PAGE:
As two mysteries unfold, the whereabouts of the lost Tamerlane, and who is the child, the readers meets others on the island. Officer Lambiase conducts the investigation and eventually forms his own book club that centers on police and detective books. Ismay is A.J.'s sister and is married to Daniel Parish, a bit of a rogue and philanderer. And then there is Marian Wallace, whom we eventually learn is Maya's mother. She walked into the ocean and drowned, an apparent suicide. 

The book is a tribute to reading, bookstores, and the human soul that both touch. Each chapter begins with an excerpt  of a short story or novel that is annotated with Fikry's thoughts. As Maya grows up from the precocious toddler in the beginning to her teenage years, so does A.J. grow to love and accept the changes that he feels in his life toward people and his beloved books. The book begs to be read by those of us who so love to be surrounded by writing and our books. Borrowing a quote from C.S. Lewis and expanding on it on page 249, A.J. comments: "We read to know we're not alone. We read because we are alone. We read and we are not alone."  That pretty well sums it up. A wonderful book to contemplate and enjoy.

Thursday, December 18, 2014

Winter of the World by Ken Follett

The second part of Follett's Century Trilogy, Winter of the World, continues the saga begun in Fall of Giants. It didn't take nearly as long to read this book as the last. The novel begins in 1933 as Germany is struggling with the rise to power of Hitler, fascism, and economical distress. England is dealing with much the same issues and the United States is trying hard to avoid another international conflict.

It would be impossible to summarize this book of over 950 pages. Follett again centers his novel on the families of Fall of Giants with the children of the significant characters becoming the protagonists. They are there at the center of the action, but also give voice to the philosophic ideas of the time leading up to World War II and when they are living out parts of that tortuous time in the history of the world. Paramount among those are Daisy Peshkov who marries into British political royalty, but who loves another, Woody and Chuck Dewer, sons of a powerful American senator, Carla Von Ulrich, a young German girl who dares to challenge Hitler's policies, and Russian spy Volodya Peshkov. It is around their stories and the historical events that the novel turns.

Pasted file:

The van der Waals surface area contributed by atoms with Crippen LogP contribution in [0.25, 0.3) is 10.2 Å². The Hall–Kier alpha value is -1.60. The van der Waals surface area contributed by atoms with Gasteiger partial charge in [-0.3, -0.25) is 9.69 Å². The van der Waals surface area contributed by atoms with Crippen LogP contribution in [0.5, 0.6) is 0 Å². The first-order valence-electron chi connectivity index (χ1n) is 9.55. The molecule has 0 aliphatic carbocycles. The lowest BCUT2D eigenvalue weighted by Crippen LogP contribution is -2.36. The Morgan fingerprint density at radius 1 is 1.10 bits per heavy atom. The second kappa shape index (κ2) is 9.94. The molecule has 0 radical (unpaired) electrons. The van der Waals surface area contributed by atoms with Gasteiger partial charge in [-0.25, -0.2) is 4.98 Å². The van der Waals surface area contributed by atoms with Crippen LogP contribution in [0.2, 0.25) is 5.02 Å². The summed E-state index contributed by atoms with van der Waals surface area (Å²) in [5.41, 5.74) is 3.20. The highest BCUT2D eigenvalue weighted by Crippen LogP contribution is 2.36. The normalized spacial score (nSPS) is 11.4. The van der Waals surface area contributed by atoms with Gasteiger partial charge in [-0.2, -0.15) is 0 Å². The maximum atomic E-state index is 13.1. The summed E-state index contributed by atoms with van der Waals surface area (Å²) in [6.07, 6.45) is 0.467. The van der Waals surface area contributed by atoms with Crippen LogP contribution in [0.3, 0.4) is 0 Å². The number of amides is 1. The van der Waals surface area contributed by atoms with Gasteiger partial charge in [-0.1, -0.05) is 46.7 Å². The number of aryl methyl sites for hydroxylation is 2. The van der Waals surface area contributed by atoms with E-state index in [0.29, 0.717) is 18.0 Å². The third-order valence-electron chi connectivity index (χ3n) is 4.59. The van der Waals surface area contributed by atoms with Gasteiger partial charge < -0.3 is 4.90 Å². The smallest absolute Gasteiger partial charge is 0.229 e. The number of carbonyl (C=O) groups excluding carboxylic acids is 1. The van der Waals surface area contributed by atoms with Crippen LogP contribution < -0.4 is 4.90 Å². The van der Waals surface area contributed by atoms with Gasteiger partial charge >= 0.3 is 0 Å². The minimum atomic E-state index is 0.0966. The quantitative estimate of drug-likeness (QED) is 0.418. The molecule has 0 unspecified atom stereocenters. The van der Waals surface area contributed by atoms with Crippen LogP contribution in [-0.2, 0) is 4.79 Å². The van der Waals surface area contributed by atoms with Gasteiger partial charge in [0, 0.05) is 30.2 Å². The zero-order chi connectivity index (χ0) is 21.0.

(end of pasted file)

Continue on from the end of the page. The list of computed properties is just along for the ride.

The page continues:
Although the book continues through to the end of the war, there are a few seminal scenes that will stay with the reader long after the book is finished.  One will never forget when the Carla finds evidence of Hitler's killing of the infirm and mentally challenged children. It is painful to read and the reader is as outraged as she is. Would any of us have had the courage to do what she did. The bombing of Pearl Harbor is described in such detail that you can hear and feel the bombs falling and see the planes above. It is tragic for not only for our nation, but also for those characters who were in close proximity. And then there is the crushing London blitz, the plan to invade France and the landing on Normandy Beaches. The Battle of Midway is portrayed as a real turning point in the war and where the code breakers managed to outwit the Japanese. We can detest Stalin as much today as many of his contemporaries did. Follett's roots as an espionage and writer of spy fiction shine through as he focuses on Russians gathering intelligence on the development and production of nuclear bomb.

The book is a compelling read and this reader is anxious to have a block of time to be able to read the next installment in the trilogy, The Edge of Eternity.